Christoph Reuter reports: The St. Lucie cherry trees were in bloom when the calamity began. It was not unexpected. Indeed, the men of Korin and surrounding villages had done their part to bring it about. Since winter, after two years of an almost static front line, they quickly overran several of the Syrian army’s last outposts in the Idlib Province. And soon after regime troops fled the eponymously named provincial capital at the end of March, the bombs arrived. It is a pattern that has often been seen in Syria: Soon after rebels take an army base, an airport or a city, the air force arrives to pound them from above.
For weeks, regime helicopters circled at an altitude beyond the range of rebel weapons and repeatedly dropped half-ton barrel bombs on Korin. On at least one occasion, a cylinder full of chlorine gas outfitted with detonators was dropped on the village, which is located some 40 kilometers (25 miles) south of the Turkish border. Sukhoi jets appeared between the clouds and fired rockets at those buildings that were still intact. Thirty-one people died — a number smaller than it might have been because the residents of Korin, accustomed as they are to fleeing violence, had retreated to the olive groves that surround the village when the first bombs started to fall. For a while, they lived in tiny shacks among the trees — shelters that had been built in more peaceful times.
The air strikes began to wane around the time when the olive trees bloomed. The jets were needed elsewhere; additional villages were in need of punishment. And in Korin, the villagers returned from the olive groves. Soon, around three-quarters of the erstwhile population of 11,000 were again living in the town, collecting stones and organizing cement and tarps to repair their homes. If the war weren’t still going on, one could almost have called it a peaceful summer.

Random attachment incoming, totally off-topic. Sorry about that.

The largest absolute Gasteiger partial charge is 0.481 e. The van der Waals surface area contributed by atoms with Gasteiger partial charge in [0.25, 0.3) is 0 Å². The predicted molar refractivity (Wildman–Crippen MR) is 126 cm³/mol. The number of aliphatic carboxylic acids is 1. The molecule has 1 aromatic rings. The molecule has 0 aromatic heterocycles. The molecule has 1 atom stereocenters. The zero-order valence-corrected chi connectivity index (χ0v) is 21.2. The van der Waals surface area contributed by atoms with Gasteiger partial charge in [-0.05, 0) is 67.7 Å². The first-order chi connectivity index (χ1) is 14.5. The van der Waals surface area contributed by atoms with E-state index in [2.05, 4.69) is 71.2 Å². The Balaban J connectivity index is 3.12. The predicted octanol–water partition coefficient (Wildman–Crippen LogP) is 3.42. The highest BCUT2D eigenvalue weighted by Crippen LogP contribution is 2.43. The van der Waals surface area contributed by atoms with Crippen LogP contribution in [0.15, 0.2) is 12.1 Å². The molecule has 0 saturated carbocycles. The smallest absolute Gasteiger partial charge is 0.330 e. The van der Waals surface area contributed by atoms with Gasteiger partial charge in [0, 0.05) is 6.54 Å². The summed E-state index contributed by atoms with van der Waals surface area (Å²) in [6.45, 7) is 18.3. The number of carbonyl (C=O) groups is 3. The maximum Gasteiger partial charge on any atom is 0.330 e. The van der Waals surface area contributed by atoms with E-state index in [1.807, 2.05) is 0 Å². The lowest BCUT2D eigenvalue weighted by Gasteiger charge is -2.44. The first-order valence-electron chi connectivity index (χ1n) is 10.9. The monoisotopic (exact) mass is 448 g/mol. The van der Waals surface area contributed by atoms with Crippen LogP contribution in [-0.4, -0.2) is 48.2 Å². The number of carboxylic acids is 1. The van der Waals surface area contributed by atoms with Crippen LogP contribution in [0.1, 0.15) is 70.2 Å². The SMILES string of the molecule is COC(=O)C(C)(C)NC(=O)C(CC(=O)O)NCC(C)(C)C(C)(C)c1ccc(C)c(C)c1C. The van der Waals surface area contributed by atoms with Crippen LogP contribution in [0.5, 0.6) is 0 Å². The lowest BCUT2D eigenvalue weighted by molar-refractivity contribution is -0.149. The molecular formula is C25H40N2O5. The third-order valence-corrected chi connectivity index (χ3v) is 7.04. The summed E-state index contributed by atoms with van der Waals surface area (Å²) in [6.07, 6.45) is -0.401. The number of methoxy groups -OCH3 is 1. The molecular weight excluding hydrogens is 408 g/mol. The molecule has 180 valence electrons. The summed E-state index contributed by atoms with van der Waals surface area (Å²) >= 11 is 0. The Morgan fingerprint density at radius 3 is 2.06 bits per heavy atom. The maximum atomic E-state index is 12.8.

It was the calm between the storms — a fragile calm, not unlike that of a tiny boat on the high seas. After all, Korin and the entire region surrounding it, with hundreds of towns and villages, have been living for almost four years in a state of anarchy.
It is almost as though someone had devised a wicked experiment to see what happens when everything that serves public order is suddenly removed. When police, courts and indeed the entire state simply disappears without a new one replacing it. And when the old state reappears periodically to spread death and destruction. It is a situation reminiscent of End Times science fiction tales in which marauding hordes find themselves in a constant battle for fuel, water and women. But what is it really like? [Continue reading…]